BBC News, March 19, 2007
Italian journalist released after five insurgent leaders were freed from Afghan prisons
Why the Afghan government and the international community did so much for the foreign journalist, but not for the Afghan journalists?
Italian journalist Daniele Mastrogiacomo has returned home to a hero's welcome after two weeks as a captive of the Taliban in southern Afghanistan.
It is to everyone's great relief that the Karachi-born reporter survived his ordeal.
Ajmal Naqshbandi, Mr Mastrogiacomo's interpreter is still missing
But the terms of his release, which saw five insurgent leaders freed from Afghan prisons, have been universally criticised.
So has the fact that his two Afghan companions were apparently not part of the exchange.
'Just as hard'
"We would like to know why the Afghan government and the international community did so much for the foreign journalist, but not for the Afghan journalists," Zia Bomya of the Kabul-based Journalists' Defence Committee, said.
"We want them to work just as hard for the Afghans."
Mr Mastrogiacomo's local driver and guide, Sayed Agha, who was described in a tribute by the Daily Telegraph's Tom Coghlan as "a gentle, witty and deeply likeable young man of 25", was beheaded by his kidnappers last week, apparently to put pressure on negotiators.
His family complain that neither the Afghan nor the Italian governments have yet been in touch with them.
On Tuesday they led protests in the Helmand provincial capital, Lashkar Gar, against the two governments' "double standards".
Mr Mastrogiacomo's Kabul-based interpreter Ajmal Naqshbandi, meanwhile, is still missing, to the great distress of his family.
"The family is frightened and depressed," his brother Munir Naqshabandi said.
An Italian journalist held for two weeks in Afghanistan said after his release that he saw his captors cut off the head of one of the two Afghans kidnapped with him and thought he would be next to die.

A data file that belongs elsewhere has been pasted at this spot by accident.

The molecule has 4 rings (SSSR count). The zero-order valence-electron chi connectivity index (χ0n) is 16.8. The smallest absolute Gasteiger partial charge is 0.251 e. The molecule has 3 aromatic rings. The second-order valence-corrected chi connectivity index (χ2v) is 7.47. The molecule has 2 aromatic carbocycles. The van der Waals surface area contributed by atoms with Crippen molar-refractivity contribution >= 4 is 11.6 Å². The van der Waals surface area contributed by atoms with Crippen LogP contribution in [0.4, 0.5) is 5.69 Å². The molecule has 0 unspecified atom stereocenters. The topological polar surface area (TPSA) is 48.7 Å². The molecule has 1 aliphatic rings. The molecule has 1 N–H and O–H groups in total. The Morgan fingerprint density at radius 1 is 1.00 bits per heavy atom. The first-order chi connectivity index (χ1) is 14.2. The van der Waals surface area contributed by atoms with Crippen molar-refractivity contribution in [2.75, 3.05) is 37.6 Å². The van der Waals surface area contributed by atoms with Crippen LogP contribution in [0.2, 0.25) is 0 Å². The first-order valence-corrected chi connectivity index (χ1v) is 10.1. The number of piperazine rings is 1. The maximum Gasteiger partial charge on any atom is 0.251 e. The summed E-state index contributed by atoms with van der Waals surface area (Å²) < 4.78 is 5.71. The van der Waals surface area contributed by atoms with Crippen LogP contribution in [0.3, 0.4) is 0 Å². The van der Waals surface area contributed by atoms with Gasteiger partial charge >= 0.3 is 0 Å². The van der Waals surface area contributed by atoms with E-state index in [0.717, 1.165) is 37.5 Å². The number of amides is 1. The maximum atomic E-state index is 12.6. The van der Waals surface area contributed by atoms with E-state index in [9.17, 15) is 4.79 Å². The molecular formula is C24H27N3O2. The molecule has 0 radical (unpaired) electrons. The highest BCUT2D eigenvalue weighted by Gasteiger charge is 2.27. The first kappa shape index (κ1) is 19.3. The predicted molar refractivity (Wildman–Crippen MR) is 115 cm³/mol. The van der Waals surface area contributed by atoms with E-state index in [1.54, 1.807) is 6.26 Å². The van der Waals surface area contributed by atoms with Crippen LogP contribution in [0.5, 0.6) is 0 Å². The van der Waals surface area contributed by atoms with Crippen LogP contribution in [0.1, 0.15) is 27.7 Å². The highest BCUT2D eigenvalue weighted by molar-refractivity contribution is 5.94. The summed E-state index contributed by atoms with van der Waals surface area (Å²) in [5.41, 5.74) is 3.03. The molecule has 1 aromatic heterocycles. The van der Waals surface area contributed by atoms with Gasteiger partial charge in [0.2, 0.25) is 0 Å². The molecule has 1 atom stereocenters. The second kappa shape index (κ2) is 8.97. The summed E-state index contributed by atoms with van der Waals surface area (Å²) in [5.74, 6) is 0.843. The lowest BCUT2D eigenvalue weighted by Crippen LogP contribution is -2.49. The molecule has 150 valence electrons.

The Associated Press, March 19, 2007
"The government doesn't care about us. I don't know why."
He said the Italian embassy in Kabul and Mr Mastrogiacomo's newspaper, La Repubblica, had offered to help, but since the Italian was released they had heard nothing from his kidnappers.
"The government tried to release Daniele, but after he was released they have done nothing to help my brother," Munir told the BBC.
"I appeal to the Taliban to release my brother, because we are Muslim. My brother is an Afghan, he worked as a journalist and not for any governments."
According to their father, Ghulam Haider, Ajmal, 25, who was married six months ago, was the family's main earner.
"He is the only one supporting the family, without him there is no-one else," he said.
The three men were abducted in Helmand province, where Nato and Afghan forces recently stepped up military operations against the Taliban.
The movement told the local Pajhwok press agency that five of its men had been freed in exchange for Mr Mastrogiacomo.
They named the five as:
- Ustad Yaser, head of the Taliban's cultural wing
The exchange has been confirmed by the Italian government, but not by Afghanistan.
"It was an exceptional measure taken because we value our relations and friendship with Italy," was all President Hamid Karzai's spokesman Karim Rahimi said this week. "It won't be repeated."
There has been speculation that Italy threatened to pull its 1,900 troops out of Afghanistan if Mr Karzai did not authorise the deal - but Mr Rahimi strongly denied this.
Coalition allies meanwhile have been blunt in their criticism.
"The US does not make concessions to terrorist demands. End of story," said Joe Mellott, the spokesman for the US embassy in Afghanistan.
"When we create situations where you can buy the freedom of Taliban fighters when you catch a journalist, in the short term there will be no journalists any more," Dutch Foreign Minister Maxime Verhagen said during a visit to Kabul on Wednesday.
Mr Mastrogiacomo was asked about the controversy surrounding his release at a press conference in Italy on Wednesday.
"I believe that what has been done doesn't violate the sovereignty of a state or the autonomy of its foreign policy decisions," he said, referring to both Italy and Afghanistan.
"If things are done to save a human life... this is a positive thing."
But journalists here are worried that the deal has set a dangerous precedent.
"Any of us might now be got while we're out working," a Kandahar-based reporter told me.
"I am really disappointed by what has happened, this has made life much more difficult."
Italy is part of a coalition that says it wants to support the Afghan government, defeat the Taliban and win the hearts and minds of the Afghan people.
But the deal to secure the release of their journalist appears to have undermined President Karzai, gifted a victory to the insurgents and upset and angered a lot of people.
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